It smelled raucous.  There was an east wind...and sizable surf.  To add to it all the new moon, made life on the beach at 245 am.... ebony.  The crabs were the only bites and one lousy taster choice half warm coffee didn't make eyes were drooping. It wasn't even 400 yet and I was weakening. I must be getting old.  I rebaited with a hefty piece of Belsans special mackerel...hurled it out past the three sets of breakers and it found the calmer water beyond the foam.  I put the rod in the holder...set up the chair right next to it...plopped down, with my hood up and finger on the wide-open drag and line ....I settled in.  That's called taking a nap!!

I normally am not long winded about the actual fight with a fish...those are the private memories for me to keep.  But in this are going to get the blow by blow description.

The strike was explosive.........and so was my reaction to it.  I was out of the chair..rod in hand..lowered the tip and buried the hook...within 2 seconds.  In a natural motion that I am so familiar with in the dark, I cranked the drag clockwise to a familiar position. I would guess around 10-15 lbs of drag.  The fish never even flinched.  Never even turned...Never even faltered... It just went out at breath taking speed.  If it had been light I think that watching the line disperse so quickly would have caused me to over react.  It was better that this chaos be given to me in the dark...And so...what I dreamed of seemed to be occurring.  A fifty pound striper at long last.  I prayed it would not spool me.  I held the van staal up to the flicker of brightness from a distant street light check how much line was left.  I swear I was starting to see the white Dacron backing at the end of the spool. And on a van staal reel, that is 350 yds of 20 LB test.  I was tempted to play with the drag.....or palm the spool a tad in order to weather this first run....but I had discipline.  I held my 11footer high and arched and made this huge striper battle the rod and reel as it fled.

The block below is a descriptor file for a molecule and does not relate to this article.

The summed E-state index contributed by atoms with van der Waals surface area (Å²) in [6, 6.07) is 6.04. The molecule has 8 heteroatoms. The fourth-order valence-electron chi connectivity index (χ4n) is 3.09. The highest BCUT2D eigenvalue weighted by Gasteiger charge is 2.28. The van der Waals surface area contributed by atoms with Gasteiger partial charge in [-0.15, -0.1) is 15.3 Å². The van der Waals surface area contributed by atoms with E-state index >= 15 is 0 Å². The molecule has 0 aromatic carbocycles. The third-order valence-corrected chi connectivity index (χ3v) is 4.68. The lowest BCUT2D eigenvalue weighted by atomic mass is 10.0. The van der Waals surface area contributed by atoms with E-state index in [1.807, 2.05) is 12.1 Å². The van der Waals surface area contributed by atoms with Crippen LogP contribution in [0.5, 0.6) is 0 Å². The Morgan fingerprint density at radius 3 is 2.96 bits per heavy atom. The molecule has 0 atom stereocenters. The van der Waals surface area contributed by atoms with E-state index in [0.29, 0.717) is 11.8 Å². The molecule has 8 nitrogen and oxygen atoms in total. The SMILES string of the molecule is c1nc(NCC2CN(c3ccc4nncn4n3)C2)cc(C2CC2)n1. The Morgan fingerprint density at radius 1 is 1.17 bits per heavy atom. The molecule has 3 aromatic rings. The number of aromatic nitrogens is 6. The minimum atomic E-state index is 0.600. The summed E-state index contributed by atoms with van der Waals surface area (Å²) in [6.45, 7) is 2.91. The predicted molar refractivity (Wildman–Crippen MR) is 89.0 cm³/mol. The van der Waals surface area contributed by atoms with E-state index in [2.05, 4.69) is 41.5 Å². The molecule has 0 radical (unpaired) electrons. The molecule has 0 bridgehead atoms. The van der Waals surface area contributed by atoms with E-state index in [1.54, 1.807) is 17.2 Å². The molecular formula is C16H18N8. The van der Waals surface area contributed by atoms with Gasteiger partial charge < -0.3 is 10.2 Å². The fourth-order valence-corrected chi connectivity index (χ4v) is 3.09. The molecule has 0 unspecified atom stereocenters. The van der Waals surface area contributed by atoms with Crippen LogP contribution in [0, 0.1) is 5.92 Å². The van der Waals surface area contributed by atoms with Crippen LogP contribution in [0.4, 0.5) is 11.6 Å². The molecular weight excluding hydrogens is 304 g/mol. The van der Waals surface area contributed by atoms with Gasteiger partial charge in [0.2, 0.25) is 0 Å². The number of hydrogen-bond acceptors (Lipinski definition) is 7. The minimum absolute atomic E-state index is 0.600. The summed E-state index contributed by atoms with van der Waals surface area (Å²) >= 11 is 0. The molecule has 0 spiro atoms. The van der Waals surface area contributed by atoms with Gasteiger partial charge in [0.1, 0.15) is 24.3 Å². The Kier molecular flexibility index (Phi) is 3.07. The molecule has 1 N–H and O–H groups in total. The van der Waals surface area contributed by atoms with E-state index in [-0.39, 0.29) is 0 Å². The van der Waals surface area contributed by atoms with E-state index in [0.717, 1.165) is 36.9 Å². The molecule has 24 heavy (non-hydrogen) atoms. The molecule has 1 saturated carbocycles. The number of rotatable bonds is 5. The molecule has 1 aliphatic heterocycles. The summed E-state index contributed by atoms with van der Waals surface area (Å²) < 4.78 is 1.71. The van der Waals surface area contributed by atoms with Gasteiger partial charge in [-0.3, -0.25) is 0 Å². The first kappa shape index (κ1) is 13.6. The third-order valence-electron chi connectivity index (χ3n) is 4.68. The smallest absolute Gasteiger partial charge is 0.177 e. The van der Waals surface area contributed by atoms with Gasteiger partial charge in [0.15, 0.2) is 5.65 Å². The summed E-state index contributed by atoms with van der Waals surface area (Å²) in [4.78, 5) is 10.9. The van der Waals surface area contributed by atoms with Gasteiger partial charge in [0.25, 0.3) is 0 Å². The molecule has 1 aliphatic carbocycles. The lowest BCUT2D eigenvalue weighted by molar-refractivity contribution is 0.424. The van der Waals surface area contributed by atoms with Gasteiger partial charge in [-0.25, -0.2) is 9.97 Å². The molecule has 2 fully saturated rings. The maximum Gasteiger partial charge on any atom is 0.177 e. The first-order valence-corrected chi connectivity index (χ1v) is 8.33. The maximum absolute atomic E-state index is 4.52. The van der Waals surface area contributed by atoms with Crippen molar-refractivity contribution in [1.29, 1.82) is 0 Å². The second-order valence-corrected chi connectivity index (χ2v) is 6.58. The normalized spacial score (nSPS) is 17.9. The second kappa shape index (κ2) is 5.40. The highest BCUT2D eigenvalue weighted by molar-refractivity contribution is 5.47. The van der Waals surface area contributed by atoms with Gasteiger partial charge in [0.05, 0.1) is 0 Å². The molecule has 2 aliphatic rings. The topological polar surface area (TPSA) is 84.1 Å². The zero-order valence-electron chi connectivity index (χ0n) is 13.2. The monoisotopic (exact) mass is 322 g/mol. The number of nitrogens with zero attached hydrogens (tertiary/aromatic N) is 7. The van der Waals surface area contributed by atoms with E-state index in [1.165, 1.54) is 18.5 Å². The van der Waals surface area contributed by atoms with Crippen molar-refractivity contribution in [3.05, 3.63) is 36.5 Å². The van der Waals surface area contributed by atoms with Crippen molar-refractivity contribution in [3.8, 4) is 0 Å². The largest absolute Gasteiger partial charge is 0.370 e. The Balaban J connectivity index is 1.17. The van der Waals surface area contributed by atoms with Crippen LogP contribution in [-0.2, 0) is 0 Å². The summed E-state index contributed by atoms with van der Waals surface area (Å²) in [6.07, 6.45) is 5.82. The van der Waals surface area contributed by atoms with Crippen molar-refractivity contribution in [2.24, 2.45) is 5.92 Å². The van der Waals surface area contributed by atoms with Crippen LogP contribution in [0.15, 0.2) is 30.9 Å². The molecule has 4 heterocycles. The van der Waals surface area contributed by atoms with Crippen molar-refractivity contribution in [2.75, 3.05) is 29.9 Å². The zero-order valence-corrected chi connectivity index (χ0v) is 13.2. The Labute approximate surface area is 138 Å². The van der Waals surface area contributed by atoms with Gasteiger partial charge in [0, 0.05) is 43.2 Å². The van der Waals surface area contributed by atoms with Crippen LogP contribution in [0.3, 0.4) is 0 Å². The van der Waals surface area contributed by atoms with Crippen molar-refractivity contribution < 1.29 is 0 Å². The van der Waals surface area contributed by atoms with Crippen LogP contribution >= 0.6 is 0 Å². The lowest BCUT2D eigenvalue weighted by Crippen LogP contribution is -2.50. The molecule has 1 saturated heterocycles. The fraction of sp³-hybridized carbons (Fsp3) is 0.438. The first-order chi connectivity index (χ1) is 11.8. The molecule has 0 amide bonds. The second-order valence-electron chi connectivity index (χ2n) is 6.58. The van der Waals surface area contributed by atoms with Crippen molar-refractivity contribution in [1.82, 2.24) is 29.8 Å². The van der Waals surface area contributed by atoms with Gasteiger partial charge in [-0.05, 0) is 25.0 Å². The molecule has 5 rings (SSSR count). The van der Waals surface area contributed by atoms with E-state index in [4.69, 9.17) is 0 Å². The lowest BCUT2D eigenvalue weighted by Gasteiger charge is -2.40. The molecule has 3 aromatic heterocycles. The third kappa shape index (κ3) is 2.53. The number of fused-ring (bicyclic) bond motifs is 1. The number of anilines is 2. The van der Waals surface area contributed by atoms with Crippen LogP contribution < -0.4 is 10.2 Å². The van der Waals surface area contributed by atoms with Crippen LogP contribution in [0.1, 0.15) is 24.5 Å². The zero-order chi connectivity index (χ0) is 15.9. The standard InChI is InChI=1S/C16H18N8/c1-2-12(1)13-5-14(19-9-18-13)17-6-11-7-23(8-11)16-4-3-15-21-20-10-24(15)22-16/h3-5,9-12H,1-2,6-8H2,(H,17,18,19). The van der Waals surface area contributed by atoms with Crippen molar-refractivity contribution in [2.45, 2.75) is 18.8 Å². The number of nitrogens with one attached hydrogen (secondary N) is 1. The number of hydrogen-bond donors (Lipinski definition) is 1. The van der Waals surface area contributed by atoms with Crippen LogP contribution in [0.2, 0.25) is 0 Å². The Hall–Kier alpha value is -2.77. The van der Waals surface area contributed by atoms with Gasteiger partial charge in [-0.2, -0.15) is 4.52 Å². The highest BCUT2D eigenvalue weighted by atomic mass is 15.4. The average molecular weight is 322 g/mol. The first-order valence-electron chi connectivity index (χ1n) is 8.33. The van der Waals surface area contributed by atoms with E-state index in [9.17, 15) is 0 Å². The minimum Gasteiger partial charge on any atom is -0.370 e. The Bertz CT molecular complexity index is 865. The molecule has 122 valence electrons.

It slowed down....I still had line....I had survived it to this point.  When I leaned alittle into the rod, the huge fish turned and sauntered down from me for about 50 yds as I followed along from the terra firma.  It must have headed in a bit too, because I gathered up some line that it gave back, while never letting any pressure off it.  The whole time I repeated the mantra in my head..Pay attention..stay attention...stay calm...